Japonisme: A Passion for Japan
Japonisme: A Passion for Japan
French author Philippe Burty (1830–90) coined the term Japonisme in 1872 to describe the new fervor for all things Japanese, following Japan’s opening to international trade after a prolonged period of isolation from the West. The increased visibility of Japanese art and design overseas profoundly affected European and North American audiences as ceramics, ukiyo-e woodblock prints, metalwork, lacquerware, fans, and textiles flooded Western markets. Japonisme permeated fine and decorative arts, interior design, and graphic arts. Artists such as Vincent van Gogh (1853–90) and James Abbott McNeill Whistler (1834–1903) were deeply inspired by Japanese art. American silver manufacturers including Tiffany & Company and the Gorham Manufacturing Company were determined to create metalwork as fine as Japan’s. English potteries took heed of Japanese designs to create a plethora of new patterns.
The first world’s fair to feature Japanese art took place in London in 1862. Japan’s official participation in an international exposition occurred in Paris in 1867, followed by Vienna in 1873, and Philadelphia in 1876. These expositions exposed millions of people to Japanese art, craft, design, and architecture. Japanese art dealers, such as Hiromichi Shugio (1853–1927) in New York, Bunkio Matsuki (1867–1940) in Boston, and Tadamasa Hayashi (1853–1906) in Paris, helped introduce Japanese arts to American and European clienteles. Prominent English designer Christopher Dresser (1834–1904) traveled to Japan in 1876, later publishing his influential book Japan: Its Architecture, Art, and Art Manufacturers (1882). Art critics and home journals of the era regularly published articles addressing how to decorate one’s home in a Japanese-inspired style. Collectors eagerly purchased authentic Japanese goods and Western interpretations of them.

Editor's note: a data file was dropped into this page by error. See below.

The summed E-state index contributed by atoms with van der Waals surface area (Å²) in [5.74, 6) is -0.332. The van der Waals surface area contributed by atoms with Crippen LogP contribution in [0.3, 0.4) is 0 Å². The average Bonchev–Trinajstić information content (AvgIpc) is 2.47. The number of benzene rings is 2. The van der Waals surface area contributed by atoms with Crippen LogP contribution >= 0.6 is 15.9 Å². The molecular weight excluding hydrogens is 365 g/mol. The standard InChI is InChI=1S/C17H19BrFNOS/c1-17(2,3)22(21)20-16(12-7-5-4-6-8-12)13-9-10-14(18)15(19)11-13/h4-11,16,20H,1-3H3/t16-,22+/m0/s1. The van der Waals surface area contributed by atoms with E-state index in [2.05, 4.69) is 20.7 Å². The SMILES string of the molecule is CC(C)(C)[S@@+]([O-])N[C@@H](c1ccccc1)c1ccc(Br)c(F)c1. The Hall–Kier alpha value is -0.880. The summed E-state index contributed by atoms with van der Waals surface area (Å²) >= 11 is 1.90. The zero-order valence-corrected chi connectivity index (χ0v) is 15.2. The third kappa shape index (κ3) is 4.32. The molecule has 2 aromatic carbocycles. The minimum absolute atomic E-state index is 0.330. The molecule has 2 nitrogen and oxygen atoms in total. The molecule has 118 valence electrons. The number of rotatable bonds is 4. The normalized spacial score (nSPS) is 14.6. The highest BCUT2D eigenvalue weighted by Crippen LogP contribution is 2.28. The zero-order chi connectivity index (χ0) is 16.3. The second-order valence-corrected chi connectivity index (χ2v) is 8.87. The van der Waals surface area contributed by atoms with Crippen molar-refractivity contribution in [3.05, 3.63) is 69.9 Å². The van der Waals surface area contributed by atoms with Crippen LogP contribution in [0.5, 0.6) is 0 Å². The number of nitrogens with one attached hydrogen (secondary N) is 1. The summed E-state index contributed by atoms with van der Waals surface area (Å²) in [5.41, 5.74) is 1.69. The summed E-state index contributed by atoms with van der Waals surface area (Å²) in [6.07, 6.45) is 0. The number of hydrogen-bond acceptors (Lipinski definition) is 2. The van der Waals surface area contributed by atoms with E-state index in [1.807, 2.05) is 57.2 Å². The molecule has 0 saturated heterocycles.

Western decorative arts manufacturers adopted Japanese motifs, such as asymmetry and imagery inspired by the natural world, including insects—from butterflies and dragonflies to black flies. The spider and its web now adorned everything from silver plate to wallpaper and framed portraits. Birds and sea creatures, such as cranes, owls, and carp were introduced as decorative motifs. Western artists looked at familiar trees and changing foliage in a new light—from cherry blossoms to autumn maple leaves, and bamboo. A variety of flowers found new meaning, including peonies, wisteria, and irises. The intriguing decorative lexicon of Japan also included ocean waves, clouds, lightning bolts, and cracked ice.
This exhibition features American and European decorative arts from the 1870s–90s, when Japonisme reached its peak in popularity. Rather than directly copying, Western artists drew freely from Japanese ornament reinterpreting objects ranging from sterling silver flatware and holloware to colorful ceramic plates and vessels. Designs on Japanesque lamps, fire screens, and book covers are among the many everyday items that also feature imaginative imagery, all of which reflect an early and remarkable example of international cultural exchange between Japan and the West.
Dragon vase c. 1880s
Stoke-on-Trent, Staffordshire, England
Courtesy of Brian D. Coleman
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